Part 2: Streamlining Deployment in Kubernetes with ArgoCD

In this part of our Kubernetes setup series, we explore the integration of ArgoCD to manage our Kubernetes cluster through GitOps. This approach not only automates deployment processes but also significantly improves our ability to manage configurations and maintain consistency across environments.

What is GitOps?

GitOps is a paradigm or set of practices that empowers developers to perform tasks traditionally done by IT operations. GitOps uses Git as a single source of truth for declarative infrastructure and applications. With GitOps, the Git repository holds the entire state of the system, and changes to the system are made through commits. This approach automates the application of configurations directly from the repository, enhancing both productivity and transparency in operations.

Overview

Initially, this part was going to be just installing ArgoCD, but to fully integrate and utilize its capabilities, we also need to install additional support systems like Sealed Secrets and the Cloudflare Tunnel Ingress Controller.

  • Sealed Secrets: Allows you to encrypt your secrets into ‘sealed’ versions, which are safe to store – even to a public repository. Sealed Secrets on GitHub
  • Cloudflare Tunnel Ingress Controller: Manages inbound connections to your cluster, making it unnecessary to expose your Kubernetes services to the internet directly. Cloudflare Tunnel Ingress Controller on GitHub

Initial Steps with Git Repository Setup

While you can use any Git hosting service that suits your needs, for this setup, we’ve chosen GitLab due to its offer of free private groups and repositories. This feature is particularly beneficial for managing Kubernetes configurations in a secure and organized manner.

  1. Selecting a Git Service: Although options like GitHub and Bitbucket provide similar functionalities, We decided to go with Gitlab since we’re familiar with it and we’re on a budget.
  2. Create a Repository: Within your GitLab, create a repository named k8s-cluster-state. This repository will store all ArgoCD configurations and other Kubernetes manifests, serving as the single source of truth for the state of your cluster.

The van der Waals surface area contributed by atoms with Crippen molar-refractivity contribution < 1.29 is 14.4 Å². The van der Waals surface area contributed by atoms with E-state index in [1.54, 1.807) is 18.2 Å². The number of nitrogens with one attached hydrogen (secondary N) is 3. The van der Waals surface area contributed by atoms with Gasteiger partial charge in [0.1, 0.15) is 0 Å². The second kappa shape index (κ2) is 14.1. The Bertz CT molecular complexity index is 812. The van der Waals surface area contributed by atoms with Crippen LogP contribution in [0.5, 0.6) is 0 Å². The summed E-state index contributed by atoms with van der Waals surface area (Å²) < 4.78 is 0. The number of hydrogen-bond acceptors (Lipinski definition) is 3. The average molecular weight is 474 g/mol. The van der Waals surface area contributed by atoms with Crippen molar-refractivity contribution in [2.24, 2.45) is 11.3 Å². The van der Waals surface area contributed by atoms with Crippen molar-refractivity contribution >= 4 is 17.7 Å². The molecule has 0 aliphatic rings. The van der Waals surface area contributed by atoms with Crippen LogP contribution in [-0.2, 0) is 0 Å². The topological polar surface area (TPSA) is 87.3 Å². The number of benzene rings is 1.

3. Organize the Repository: After setting up your repository, clone it to your local environment and establish a structured directory layout. We went with the following layout:
k8s-cluster-state/
├── app-manifests/
├── apps/
   └── kube-system/
└── argocd/

This structured approach not only aids in maintaining a clean repository but also simplifies the process of locating and managing specific configurations.

Installing ArgoCD

Many of these instructions are within Getting Started with ArgoCD, but here’s a simplified version:

Bash
kubectl create namespace argocd
kubectl apply -n argocd -f https://raw.githubusercontent.com/argoproj/argo-cd/stable/manifests/install.yaml

Install the ArgoCD CLI

Depending on your operating system, you can install it using brew or curl. For simplicity, we use curl:

Bash
curl -sSL -o argocd-linux-amd64 https://github.com/argoproj/argo-cd/releases/latest/download/argocd-linux-amd64
sudo install -m 555 argocd-linux-amd64 /usr/local/bin/argocd
rm argocd-linux-amd64

Accessing ArgoCD UI

Initially, we’ll access the ArgoCD UI via port forwarding. Later, we’ll switch to a more robust method using Cloudflare tunnels.

Bash
kubectl port-forward svc/argocd-server -n argocd 8080:443